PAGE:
It was late afternoon as I approached the head of Moosehead Rapids. I planned on camping there, as it was the first state land available for that purpose since Tupper Lake. I explowed the old growth white pine forest on the left bank but decided to ferry across to a small site at the very head of the rapids. After setting up camp, and doing my daily chores of washing smelly T-shirts, pumping fresh water into containers, and cooking dinner, I walked down the right shore. Picking my way on cobbled banks, I studied the rapids. They were rated Class III, the most difficult part at the bottom end where they twised through some islands. However they were over a 1.25 miles long, and could be a problem for a solo paddler if something went wrong. That night as I sat on the rocky ledge, I listened to boulders thudding along the river bottom, moved by the current. Upriver a strip of stars in the sky, bracketed by the dark forest silhouette, was mirrored on the smooth surface of the river. There were twice as may stars as usual.
Day 8; It took me nearly two hours to carry my dunnage down the shore, clambering up cliffs, pulling myself through fallen trees, to a pool near the bottom, there being no carry trail on this side of the river. I had decided to run with my boat empty, and more boyant. On my return I was able to scout the lower portion well. The run itself was over in a couple of minutes, and posed no problems, not even the more difficult lower section. A couple of smashed metal rowboats attested to the power of the river in higher water however. My successful run, after a night of nervous anticipation, brought to me a rush of exhilaration.
A short distance below this I came to some islands. By keeping in the right channel I approached the head of Moody Falls where the carry trail was located on the right bank. Within feet of the take out spot, fast water quickly developes into rapids and then the falls themselves. Not a spot to miss a stroke. Dropping 22 feet in a few hundred yards, it was for me a manditory carry past what is rated Class V-VI. It was named for a man and his son who missed the takeout spot one night, and were carred over the falls and died. I explored a camping spot across the pool below the falls, located on some state land and at the bottom of an access trail leading down from Route 56 about a mile away. However it was still too early in the day, so I pushed off.
Another 8/10 mile brought me to the head of Jamestown Falls, with the carry trail located on the left just before the white water begins. Rated Class V-VI, it rushes through a tight gorge before spreading out and dropping over a wide ledge. I was able to put back in below the ledge, and run the easy rapids into the pool below. A hunting lodge is located on the right shore, and owns the land on both sides of the falls.
I thought it would be flat water all the way to Carry Falls Reservoir, a mile or so away, so I was suprised when I heard rapids ahead of me after a half-mile or so. It was Long Rapids, which emerges from the reservoir when the water level is low. It was shallow, with lots of boulders, and just enough of a channel that I was able to run without grounding. Thankfully, since a boat of fishermen in the reservoir below were watching my descent. Another half mile brought me to Parmenter Site campground. I picked out a empty site among the camper-trailers and set up my tent. I paid the caretaker the fee of $15 or so and was disappointed to learn there were no hot showers, nor fresh water even. She was a bit fefuddled by not having a license number to put down on the registrtion sheet, and said she had never had a camper arrive by boat before. I felt somewhat out of place among the pop-up trailers and Airstreams. I wish now that I had simply camped on one of the several senic islands in the lake which are open to camping.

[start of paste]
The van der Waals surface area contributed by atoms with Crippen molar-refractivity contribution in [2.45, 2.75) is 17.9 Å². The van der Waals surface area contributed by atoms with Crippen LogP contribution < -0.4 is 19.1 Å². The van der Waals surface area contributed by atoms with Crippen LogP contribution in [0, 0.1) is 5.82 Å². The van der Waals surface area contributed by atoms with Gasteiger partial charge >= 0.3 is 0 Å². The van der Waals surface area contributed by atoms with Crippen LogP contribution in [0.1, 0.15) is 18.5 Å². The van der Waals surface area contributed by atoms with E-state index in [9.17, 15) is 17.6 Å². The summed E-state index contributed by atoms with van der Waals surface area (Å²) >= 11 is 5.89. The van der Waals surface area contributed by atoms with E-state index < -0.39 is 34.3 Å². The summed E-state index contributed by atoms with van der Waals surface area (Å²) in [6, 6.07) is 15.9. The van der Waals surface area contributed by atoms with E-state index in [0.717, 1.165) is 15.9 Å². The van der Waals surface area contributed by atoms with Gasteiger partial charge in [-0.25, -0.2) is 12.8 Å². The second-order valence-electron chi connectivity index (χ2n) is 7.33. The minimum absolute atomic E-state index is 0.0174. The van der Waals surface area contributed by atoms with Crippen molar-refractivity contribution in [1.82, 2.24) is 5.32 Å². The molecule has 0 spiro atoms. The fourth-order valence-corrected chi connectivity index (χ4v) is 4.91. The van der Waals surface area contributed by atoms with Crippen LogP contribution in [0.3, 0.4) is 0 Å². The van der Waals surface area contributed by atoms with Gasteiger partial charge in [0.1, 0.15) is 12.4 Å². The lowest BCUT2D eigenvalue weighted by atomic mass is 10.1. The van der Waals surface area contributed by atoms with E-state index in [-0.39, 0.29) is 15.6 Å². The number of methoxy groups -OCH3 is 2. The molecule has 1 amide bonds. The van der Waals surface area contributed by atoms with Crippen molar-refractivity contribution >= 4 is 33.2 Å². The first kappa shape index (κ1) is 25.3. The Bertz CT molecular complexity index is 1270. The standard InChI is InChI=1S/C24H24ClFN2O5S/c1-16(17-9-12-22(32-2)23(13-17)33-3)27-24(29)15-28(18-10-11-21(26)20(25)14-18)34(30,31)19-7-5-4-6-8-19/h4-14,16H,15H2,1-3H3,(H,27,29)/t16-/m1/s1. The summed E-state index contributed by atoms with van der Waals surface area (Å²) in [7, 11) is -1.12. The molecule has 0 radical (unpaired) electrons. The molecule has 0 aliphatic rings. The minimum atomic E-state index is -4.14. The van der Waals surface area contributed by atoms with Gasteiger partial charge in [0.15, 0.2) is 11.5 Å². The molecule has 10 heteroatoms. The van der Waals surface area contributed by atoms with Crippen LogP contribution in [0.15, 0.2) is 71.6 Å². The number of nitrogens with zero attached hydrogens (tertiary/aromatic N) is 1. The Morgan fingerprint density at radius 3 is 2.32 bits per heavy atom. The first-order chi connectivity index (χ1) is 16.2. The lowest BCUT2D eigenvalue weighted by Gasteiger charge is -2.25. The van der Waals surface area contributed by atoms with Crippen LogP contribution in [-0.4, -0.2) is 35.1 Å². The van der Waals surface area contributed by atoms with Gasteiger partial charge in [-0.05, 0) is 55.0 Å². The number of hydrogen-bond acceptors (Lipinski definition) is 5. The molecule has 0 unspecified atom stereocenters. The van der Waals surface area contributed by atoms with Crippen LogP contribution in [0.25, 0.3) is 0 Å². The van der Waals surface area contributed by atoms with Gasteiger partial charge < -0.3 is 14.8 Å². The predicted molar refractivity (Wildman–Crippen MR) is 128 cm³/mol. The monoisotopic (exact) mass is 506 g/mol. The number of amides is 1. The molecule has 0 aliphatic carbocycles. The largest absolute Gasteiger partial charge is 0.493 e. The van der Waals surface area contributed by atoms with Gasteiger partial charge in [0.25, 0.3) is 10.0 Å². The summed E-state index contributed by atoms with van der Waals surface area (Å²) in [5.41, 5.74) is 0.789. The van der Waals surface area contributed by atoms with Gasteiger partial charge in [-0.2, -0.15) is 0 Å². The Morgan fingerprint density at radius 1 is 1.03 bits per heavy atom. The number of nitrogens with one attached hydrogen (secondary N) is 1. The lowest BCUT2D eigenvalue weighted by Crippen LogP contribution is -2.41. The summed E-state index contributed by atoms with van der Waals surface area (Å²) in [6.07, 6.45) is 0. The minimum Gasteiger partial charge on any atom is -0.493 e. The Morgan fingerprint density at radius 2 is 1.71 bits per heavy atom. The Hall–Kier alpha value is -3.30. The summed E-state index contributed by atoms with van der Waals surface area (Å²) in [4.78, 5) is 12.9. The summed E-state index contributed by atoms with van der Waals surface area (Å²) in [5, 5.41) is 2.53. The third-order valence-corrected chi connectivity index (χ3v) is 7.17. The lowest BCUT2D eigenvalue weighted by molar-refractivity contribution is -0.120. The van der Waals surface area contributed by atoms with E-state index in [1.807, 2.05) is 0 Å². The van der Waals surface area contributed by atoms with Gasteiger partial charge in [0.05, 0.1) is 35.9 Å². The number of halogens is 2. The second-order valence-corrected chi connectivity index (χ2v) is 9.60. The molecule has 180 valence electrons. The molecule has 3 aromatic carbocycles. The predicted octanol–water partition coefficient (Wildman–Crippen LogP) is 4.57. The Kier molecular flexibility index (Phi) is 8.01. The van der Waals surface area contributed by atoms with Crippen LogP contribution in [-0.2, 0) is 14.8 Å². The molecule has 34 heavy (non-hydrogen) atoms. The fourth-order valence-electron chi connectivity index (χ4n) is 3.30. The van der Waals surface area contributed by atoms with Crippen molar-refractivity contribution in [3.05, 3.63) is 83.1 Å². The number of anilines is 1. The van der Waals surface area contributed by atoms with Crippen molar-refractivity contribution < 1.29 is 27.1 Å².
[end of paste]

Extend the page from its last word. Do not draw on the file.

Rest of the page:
Day 9; I paddled down Carry Falls Reservoir, encountering strong winds, which quickly began to build up white caps. Coming from my rear quarter, they kept trying to swing my boat around. It would have been a long swim to the far shore if I did dump. I finally got behind the sheltering lee of a mountain, and followed the quieter waters along its left shore to the takeout at a boat ramp left of the dam. Here I attatched the wheels and pulled up to the gravel access road, which I left to walk down the steep far sloap of the gravel embankment to a beaver pond, where I paddled a short distance, pulling over its dam and into Stark Reservoir impoundment.
Unlike Carry Falls impoundment, with wide gravel and sand beaches left bare by the lower water levels, Stark was full, the trees overhanging the surface. It was attractive. Not very large, a mile or so long, take out is on the right, at the far end of the rock retaining wall. Dirt jeep roads lead left and then down alongside the penstock to the power building on a paved road. Follow this road a few hundred yards right, then cut back left toward the tailrace on 4-wheel paths. Eventually, after about a mile, I was able to refloat the boat in the still water of Blake Falls Reservoir.
Blake is nearly 4 miles long, and like Stark the forest meets the water. It is attractive and mostly undeveloped. Take out is along left shore, past the warning orange buoys, and several hundred feet down the narrow intake channel at a dirt launch ramp. I wheeled the boat at the bottom of the gravel access road to the powerhouse, but was unable to find any trace of a carry trail on the left shore which should have taken me to still water below the tailrace. Instead I passed behind the powerhouse and put back into the old channel seperated from the tailrace but joining it in a dozen feet. 18" of wet rock on the rocky shoreline incidated rapidily fluctuating water levels, and although I had no problem in the tailrace below, currents and eddies at times of release may make this rather dangerous.
A few hundred yards of fast current brought me onto Rainbow Falls Reservoir, a nearly 4 mile impoundment, with occasional cottages on the left shore. The takeout was on the left at a gravel boat launch and small picnic area. I rolled a short distance down the paved road for a few hundred feet before turning off again onto the access road to the power plant, and putting back in off the end of a long rock spit, into the old river channel on the right. Just upriver some teenagers were jumping off the cliffs into deep pools below what, in times of higher water, must be Rainbow Falls.